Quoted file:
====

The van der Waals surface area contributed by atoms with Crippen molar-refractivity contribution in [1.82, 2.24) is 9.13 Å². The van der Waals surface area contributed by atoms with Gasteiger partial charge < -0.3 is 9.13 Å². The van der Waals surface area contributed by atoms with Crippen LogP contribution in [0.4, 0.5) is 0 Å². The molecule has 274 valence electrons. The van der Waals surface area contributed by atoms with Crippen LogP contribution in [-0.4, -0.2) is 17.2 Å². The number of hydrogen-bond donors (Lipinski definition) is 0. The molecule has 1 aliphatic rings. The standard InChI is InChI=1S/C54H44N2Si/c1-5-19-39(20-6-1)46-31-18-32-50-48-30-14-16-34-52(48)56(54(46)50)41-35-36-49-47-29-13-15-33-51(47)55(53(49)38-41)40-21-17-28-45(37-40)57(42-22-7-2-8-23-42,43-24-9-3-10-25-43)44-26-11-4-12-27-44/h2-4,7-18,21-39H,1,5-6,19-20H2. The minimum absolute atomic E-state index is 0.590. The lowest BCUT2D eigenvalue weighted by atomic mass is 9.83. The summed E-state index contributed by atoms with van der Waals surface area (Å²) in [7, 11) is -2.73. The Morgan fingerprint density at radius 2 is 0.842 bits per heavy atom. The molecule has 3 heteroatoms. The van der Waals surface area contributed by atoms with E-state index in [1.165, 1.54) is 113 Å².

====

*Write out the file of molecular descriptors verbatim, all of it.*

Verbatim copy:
The van der Waals surface area contributed by atoms with Crippen molar-refractivity contribution in [1.82, 2.24) is 9.13 Å². The van der Waals surface area contributed by atoms with Gasteiger partial charge < -0.3 is 9.13 Å². The van der Waals surface area contributed by atoms with Crippen LogP contribution in [0.4, 0.5) is 0 Å². The molecule has 274 valence electrons. The van der Waals surface area contributed by atoms with Crippen LogP contribution in [-0.4, -0.2) is 17.2 Å². The number of hydrogen-bond donors (Lipinski definition) is 0. The molecule has 1 aliphatic rings. The standard InChI is InChI=1S/C54H44N2Si/c1-5-19-39(20-6-1)46-31-18-32-50-48-30-14-16-34-52(48)56(54(46)50)41-35-36-49-47-29-13-15-33-51(47)55(53(49)38-41)40-21-17-28-45(37-40)57(42-22-7-2-8-23-42,43-24-9-3-10-25-43)44-26-11-4-12-27-44/h2-4,7-18,21-39H,1,5-6,19-20H2. The minimum absolute atomic E-state index is 0.590. The lowest BCUT2D eigenvalue weighted by atomic mass is 9.83. The summed E-state index contributed by atoms with van der Waals surface area (Å²) in [7, 11) is -2.73. The Morgan fingerprint density at radius 2 is 0.842 bits per heavy atom. The molecule has 3 heteroatoms. The van der Waals surface area contributed by atoms with E-state index in [1.165, 1.54) is 113 Å².